Still Lives: Representing and Looking at Nature Then and Now

Research Seminar

  • Online event via Zoom
  • Date: Nov 18, 2020
  • Time: 03:00 PM - 05:00 PM (Local Time Germany)
  • Speaker: Jaya Remond
  • Location: Online via zoom
  • Host: Bibliotheca Hertziana - Max-Planck-Institut für Kunstgeschichte
  • Contact:
Still Lives: Representing and Looking at Nature Then and Now
This seminar explores representations of nature, particularly those of plants, focusing on the early modern period and looking at how early modern strategies shifted and continue into the contemporary era.

Cutting across media and genres, this presentation examines and unpacks the visual conventions of botanical imagery as they were first established in the sixteenth century, and traces their enduring appeal and reinvention well into the twenty-first century. Conceived as a work in progress, this talk puts into dialogue different sets and moments of practice, ranging from the innovative herbals printed in the 1530s-1540s to images of plants digitally projected. Investigating how notions of vividness, heightened visibility, and audience engagement are being renegotiated, I will consider in what ways media (r)evolutions affect and shape techniques of depiction and positionalities of observation.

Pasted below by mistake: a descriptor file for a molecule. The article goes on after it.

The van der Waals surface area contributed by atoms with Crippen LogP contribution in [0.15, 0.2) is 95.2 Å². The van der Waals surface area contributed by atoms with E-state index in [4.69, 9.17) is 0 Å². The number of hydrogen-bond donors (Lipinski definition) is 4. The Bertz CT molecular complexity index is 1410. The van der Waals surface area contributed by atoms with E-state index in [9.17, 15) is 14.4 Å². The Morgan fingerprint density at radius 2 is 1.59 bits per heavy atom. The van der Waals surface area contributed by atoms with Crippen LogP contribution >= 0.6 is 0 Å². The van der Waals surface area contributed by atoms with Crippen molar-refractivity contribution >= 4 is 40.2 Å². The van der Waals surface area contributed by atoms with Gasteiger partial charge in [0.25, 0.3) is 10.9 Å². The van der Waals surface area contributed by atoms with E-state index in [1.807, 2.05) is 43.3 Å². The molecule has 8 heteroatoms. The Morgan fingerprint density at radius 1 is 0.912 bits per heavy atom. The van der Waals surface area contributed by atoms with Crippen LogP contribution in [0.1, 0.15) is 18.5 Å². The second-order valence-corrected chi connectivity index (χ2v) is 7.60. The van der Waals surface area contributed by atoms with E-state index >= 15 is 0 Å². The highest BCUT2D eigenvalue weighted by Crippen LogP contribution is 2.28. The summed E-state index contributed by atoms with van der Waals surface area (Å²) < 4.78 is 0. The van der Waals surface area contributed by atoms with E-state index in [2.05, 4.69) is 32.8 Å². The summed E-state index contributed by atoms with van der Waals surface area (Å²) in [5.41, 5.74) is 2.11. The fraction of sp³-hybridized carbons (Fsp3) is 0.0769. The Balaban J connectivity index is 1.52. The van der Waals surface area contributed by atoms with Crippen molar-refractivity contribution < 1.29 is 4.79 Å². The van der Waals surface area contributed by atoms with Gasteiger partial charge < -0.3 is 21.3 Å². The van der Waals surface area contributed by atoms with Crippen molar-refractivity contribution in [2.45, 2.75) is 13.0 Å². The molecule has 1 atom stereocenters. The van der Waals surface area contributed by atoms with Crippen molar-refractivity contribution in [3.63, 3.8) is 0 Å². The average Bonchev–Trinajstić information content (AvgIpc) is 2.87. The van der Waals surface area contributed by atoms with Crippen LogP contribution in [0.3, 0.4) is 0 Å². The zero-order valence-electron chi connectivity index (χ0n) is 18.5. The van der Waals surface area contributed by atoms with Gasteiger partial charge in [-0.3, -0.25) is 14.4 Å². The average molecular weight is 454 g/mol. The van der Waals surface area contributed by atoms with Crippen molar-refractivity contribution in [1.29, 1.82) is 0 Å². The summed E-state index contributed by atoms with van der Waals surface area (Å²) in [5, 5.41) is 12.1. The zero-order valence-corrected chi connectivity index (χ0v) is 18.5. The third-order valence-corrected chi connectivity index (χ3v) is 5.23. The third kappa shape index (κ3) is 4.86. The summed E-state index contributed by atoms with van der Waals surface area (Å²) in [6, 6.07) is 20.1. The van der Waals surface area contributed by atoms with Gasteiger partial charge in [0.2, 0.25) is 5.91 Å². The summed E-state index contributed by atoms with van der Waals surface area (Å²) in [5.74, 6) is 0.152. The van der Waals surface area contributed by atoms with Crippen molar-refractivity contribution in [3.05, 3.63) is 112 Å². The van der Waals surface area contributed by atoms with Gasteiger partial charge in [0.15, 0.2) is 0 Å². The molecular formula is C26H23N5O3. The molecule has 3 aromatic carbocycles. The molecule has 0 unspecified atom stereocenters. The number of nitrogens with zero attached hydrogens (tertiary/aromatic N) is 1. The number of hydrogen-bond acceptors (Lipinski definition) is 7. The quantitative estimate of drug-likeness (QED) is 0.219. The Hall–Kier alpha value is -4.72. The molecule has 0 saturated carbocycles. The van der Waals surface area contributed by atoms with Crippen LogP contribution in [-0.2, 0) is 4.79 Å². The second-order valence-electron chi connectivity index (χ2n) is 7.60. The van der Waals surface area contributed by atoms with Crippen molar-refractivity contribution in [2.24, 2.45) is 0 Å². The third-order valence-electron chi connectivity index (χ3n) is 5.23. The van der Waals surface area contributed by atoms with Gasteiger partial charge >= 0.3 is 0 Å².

Jaya Remond is currently a postdoctoral fellow at the Bibliotheca Hertziana. She specializes in drawing and print cultures at the intersection of art and science, with a focus on artistic education and the worldwide circulation of pictorial knowledge. She has published on art pedagogy and drawing manuals in Northern Europe, on botany and picture-making, and on the circulation of prints in early modern Europe, and most recently her work has appeared in Word & Image and the Netherlands Yearbook for History of Art.

Participation possible via zoom, please register HERE.

Scientific Organization: Sietske Fransen

IMAGE: Papaver, De historia stirpium commentarii insignes, Leonhart Fuchs, woodcut: Albrecht Meyer, Heinrich Füllmaurer, Vitus Rudolph Speckle, Basel, 1542

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